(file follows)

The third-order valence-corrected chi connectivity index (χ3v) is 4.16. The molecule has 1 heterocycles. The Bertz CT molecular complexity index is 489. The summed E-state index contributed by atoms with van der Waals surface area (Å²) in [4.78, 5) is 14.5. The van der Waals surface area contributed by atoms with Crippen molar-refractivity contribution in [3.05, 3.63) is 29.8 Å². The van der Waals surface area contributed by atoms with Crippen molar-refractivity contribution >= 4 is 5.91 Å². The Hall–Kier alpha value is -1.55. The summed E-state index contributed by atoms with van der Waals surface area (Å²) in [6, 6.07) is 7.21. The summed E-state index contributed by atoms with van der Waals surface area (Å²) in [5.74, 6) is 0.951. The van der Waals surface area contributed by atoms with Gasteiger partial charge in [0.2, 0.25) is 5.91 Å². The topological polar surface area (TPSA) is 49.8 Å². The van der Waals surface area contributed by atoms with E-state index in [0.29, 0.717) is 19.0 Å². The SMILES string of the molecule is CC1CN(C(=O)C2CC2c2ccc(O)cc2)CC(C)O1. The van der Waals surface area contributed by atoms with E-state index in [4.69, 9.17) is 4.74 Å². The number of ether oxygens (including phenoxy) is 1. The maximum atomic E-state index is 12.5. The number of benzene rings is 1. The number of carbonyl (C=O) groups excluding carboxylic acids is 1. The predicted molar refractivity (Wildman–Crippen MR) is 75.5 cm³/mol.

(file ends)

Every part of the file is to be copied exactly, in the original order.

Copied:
The third-order valence-corrected chi connectivity index (χ3v) is 4.16. The molecule has 1 heterocycles. The Bertz CT molecular complexity index is 489. The summed E-state index contributed by atoms with van der Waals surface area (Å²) in [4.78, 5) is 14.5. The van der Waals surface area contributed by atoms with Crippen molar-refractivity contribution in [3.05, 3.63) is 29.8 Å². The van der Waals surface area contributed by atoms with Crippen molar-refractivity contribution >= 4 is 5.91 Å². The Hall–Kier alpha value is -1.55. The summed E-state index contributed by atoms with van der Waals surface area (Å²) in [6, 6.07) is 7.21. The summed E-state index contributed by atoms with van der Waals surface area (Å²) in [5.74, 6) is 0.951. The van der Waals surface area contributed by atoms with Gasteiger partial charge in [0.2, 0.25) is 5.91 Å². The topological polar surface area (TPSA) is 49.8 Å². The van der Waals surface area contributed by atoms with E-state index in [0.29, 0.717) is 19.0 Å². The SMILES string of the molecule is CC1CN(C(=O)C2CC2c2ccc(O)cc2)CC(C)O1. The van der Waals surface area contributed by atoms with E-state index in [4.69, 9.17) is 4.74 Å². The number of ether oxygens (including phenoxy) is 1. The maximum atomic E-state index is 12.5. The number of benzene rings is 1. The number of carbonyl (C=O) groups excluding carboxylic acids is 1. The predicted molar refractivity (Wildman–Crippen MR) is 75.5 cm³/mol.